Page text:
IMMIGRATION – ADMISSION CATEGORY
Admission Category: This refers to the name of the immigration program under which an immigrant has, for the first time, been granted the right to live in Canada permanently by immigration authorities. This is known as “permanent resident status.” In the 2016 Census of Population, data on admission category are available for immigrants who landed in Canada between January 1, 1980 and May 10, 2016.
Economic Immigrant: An admission category that includes immigrants who have been selected to contribute to Canada’s economy through their ability to meet labour market needs, including specific provincial or territorial needs; to own, manage, or build a business; to make a substantial investment; or to create their own employment.
Family Class Immigrant: An admission category that includes immigrants who were sponsored by a Canadian citizen or permanent resident and were granted permanent resident status on the basis of their relationship either as the spouse, partner, parent, grandparent, child, or other relative of this sponsor. The terms “immigrant sponsored by family” or “family reunification” are sometimes used to refer to this category.
Refugee: An admission category that includes immigrants who were granted permanent resident status on the basis of a well-founded fear of returning to their home country, such as a fear of persecution for reasons of race, religion, nationality, membership in a particular social group, or for political opinion (Geneva Convention refugees). It also includes persons who have been seriously and personally affected by civil war or armed conflict, or who have suffered a massive violation of human rights.
IMMIGRATION – IMMIGRANT STATUS
Immigrants / Permanent Residents / Landed Immigrants: Refers to persons who are not Canadian citizens by birth but who have been granted the right to live in Canada permanently by immigration authorities. Non-permanent or temporary residents, such as those from other countries who have work permits or study permits, as well as people who are refugee claimants, are not classified as immigrants.
Non-Permanent Residents / Temporary Residents: Refers to persons from another country who have a work permit (e.g., temporary foreign workers), a study permit, or who are refugee claimants or asylum seekers. Note that Immigration, Refugees and Citizenship Canada uses the term “temporary resident,” while Statistics Canada uses the term “non-permanent resident.”
Recent Immigrants: Refers to immigrants who came to Canada up to five years prior to a given census year. For the 2006 census, recent immigrants are landed immigrants who arrived in Canada between January 1, 2001 and census day, which was May 16, 2006. For the 2016 census, recent immigrants are landed immigrants who arrived in Canada between January 1, 2011 and census day, which was May 10, 2016.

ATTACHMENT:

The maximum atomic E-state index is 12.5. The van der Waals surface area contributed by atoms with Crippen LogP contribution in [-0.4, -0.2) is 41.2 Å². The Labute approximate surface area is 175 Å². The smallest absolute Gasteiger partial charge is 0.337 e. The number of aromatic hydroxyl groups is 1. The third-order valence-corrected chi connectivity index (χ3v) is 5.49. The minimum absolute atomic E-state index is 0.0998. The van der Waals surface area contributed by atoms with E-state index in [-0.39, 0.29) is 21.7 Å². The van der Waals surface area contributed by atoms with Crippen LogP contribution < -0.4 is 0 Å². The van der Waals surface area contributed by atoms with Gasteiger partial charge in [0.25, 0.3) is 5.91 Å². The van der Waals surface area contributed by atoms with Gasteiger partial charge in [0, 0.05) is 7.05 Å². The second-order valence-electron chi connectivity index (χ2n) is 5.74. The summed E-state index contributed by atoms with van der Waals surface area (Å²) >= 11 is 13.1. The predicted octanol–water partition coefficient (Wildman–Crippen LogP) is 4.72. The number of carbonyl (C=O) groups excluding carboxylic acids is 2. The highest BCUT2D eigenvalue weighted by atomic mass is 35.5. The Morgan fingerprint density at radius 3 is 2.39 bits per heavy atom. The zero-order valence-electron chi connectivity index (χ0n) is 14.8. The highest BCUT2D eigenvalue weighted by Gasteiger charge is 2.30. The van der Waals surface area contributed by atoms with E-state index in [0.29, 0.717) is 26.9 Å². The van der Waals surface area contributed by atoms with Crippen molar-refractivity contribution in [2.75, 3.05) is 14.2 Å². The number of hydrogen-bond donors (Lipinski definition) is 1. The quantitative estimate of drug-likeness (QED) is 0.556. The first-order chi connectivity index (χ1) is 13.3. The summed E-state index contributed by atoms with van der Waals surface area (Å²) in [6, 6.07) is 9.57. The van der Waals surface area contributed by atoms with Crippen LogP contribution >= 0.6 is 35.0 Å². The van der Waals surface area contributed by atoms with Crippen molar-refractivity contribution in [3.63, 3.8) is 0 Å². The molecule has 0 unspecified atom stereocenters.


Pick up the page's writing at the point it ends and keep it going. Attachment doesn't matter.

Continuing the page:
Refugee Claimants / Asylum Seekers: Refers to persons who claimed refugee status upon or after their arrival to Canada but who had not been granted permanent resident status at the time of the census. Asylum seekers are included in the “non-permanent resident” population and not in the immigrant population.
2006 Dashboard Data: Statistics Canada. 2006. Census of Population. Custom tabulations.
2016 Dashboard Data: Statistics Canada. 2016. Census of Population. Custom tabulations.
Definitions: Statistics Canada. 2017 (updated). Dictionary, Census of Population, 2016. Website.
Sustainable Development Goals
Click on the SDG to reveal more information
10. Reduce inequality within and among countries
The international community has made significant strides towards lifting people out of poverty. The most vulnerable nations – the least developed countries, the landlocked developing countries and the small island developing states – continue to make inroads into poverty reduction. However, inequality still persists and large disparities remain in access to health and education services and other assets.
Additionally, while income inequality between countries may have been reduced, inequality within countries has risen. There is growing consensus that economic growth is not sufﬁcient to reduce poverty if it is not inclusive and if it does not involve the three dimensions of sustainable development – economic, social and environmental.
To reduce inequality, policies should be universal in principle paying attention to the needs of disadvantaged and marginalized populations.
Related Immigrants as a Percent of the Total Population Targets
By 2030, empower and promote the social, economic and political inclusion of all, irrespective of age, sex, disability, race, ethnicity, origin, religion or economic or other status
Ensure equal opportunity and reduce inequalities of outcome, including by eliminating discriminatory laws, policies and practices and promoting appropriate legislation, policies and action in this regard
Adopt policies, especially fiscal, wage and social protection policies, and progressively achieve greater equality